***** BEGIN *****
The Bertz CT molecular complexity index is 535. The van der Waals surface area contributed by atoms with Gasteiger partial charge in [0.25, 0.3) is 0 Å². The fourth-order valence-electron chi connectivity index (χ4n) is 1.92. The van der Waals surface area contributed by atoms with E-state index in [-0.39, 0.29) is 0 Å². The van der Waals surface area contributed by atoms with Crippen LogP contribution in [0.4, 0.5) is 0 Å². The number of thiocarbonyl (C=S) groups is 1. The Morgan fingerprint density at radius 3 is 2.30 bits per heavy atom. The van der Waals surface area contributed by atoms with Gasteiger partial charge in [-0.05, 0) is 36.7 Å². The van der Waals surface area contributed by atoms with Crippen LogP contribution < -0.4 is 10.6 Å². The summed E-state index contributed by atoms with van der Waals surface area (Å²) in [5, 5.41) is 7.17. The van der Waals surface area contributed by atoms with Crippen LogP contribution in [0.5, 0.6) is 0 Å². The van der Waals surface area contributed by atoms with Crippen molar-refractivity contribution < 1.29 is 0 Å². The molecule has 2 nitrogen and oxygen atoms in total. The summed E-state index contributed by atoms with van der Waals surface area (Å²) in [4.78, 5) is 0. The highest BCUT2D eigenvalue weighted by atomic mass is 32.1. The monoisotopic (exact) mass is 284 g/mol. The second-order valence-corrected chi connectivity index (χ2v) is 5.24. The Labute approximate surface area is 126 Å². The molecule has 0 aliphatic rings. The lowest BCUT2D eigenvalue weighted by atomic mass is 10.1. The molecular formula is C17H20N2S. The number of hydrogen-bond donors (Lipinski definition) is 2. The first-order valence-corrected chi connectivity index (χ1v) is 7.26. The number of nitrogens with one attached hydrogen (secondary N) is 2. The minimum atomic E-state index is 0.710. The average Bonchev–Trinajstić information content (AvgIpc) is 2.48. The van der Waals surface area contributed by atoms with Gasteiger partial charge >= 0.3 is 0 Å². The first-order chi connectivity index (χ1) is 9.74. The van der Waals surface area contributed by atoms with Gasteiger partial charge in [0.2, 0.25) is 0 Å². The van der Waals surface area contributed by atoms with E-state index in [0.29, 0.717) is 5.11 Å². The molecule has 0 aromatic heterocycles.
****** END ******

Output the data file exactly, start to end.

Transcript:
The Bertz CT molecular complexity index is 535. The van der Waals surface area contributed by atoms with Gasteiger partial charge in [0.25, 0.3) is 0 Å². The fourth-order valence-electron chi connectivity index (χ4n) is 1.92. The van der Waals surface area contributed by atoms with E-state index in [-0.39, 0.29) is 0 Å². The van der Waals surface area contributed by atoms with Crippen LogP contribution in [0.4, 0.5) is 0 Å². The number of thiocarbonyl (C=S) groups is 1. The Morgan fingerprint density at radius 3 is 2.30 bits per heavy atom. The van der Waals surface area contributed by atoms with Gasteiger partial charge in [-0.05, 0) is 36.7 Å². The van der Waals surface area contributed by atoms with Crippen LogP contribution < -0.4 is 10.6 Å². The summed E-state index contributed by atoms with van der Waals surface area (Å²) in [5, 5.41) is 7.17. The van der Waals surface area contributed by atoms with Crippen LogP contribution in [0.5, 0.6) is 0 Å². The van der Waals surface area contributed by atoms with Crippen molar-refractivity contribution < 1.29 is 0 Å². The molecule has 2 nitrogen and oxygen atoms in total. The summed E-state index contributed by atoms with van der Waals surface area (Å²) in [4.78, 5) is 0. The highest BCUT2D eigenvalue weighted by atomic mass is 32.1. The monoisotopic (exact) mass is 284 g/mol. The second-order valence-corrected chi connectivity index (χ2v) is 5.24. The Labute approximate surface area is 126 Å². The molecule has 0 aliphatic rings. The lowest BCUT2D eigenvalue weighted by atomic mass is 10.1. The molecular formula is C17H20N2S. The number of hydrogen-bond donors (Lipinski definition) is 2. The first-order valence-corrected chi connectivity index (χ1v) is 7.26. The number of nitrogens with one attached hydrogen (secondary N) is 2. The minimum atomic E-state index is 0.710. The average Bonchev–Trinajstić information content (AvgIpc) is 2.48. The van der Waals surface area contributed by atoms with Gasteiger partial charge >= 0.3 is 0 Å². The first-order chi connectivity index (χ1) is 9.74. The van der Waals surface area contributed by atoms with Gasteiger partial charge in [0.2, 0.25) is 0 Å². The van der Waals surface area contributed by atoms with E-state index in [0.29, 0.717) is 5.11 Å². The molecule has 0 aromatic heterocycles.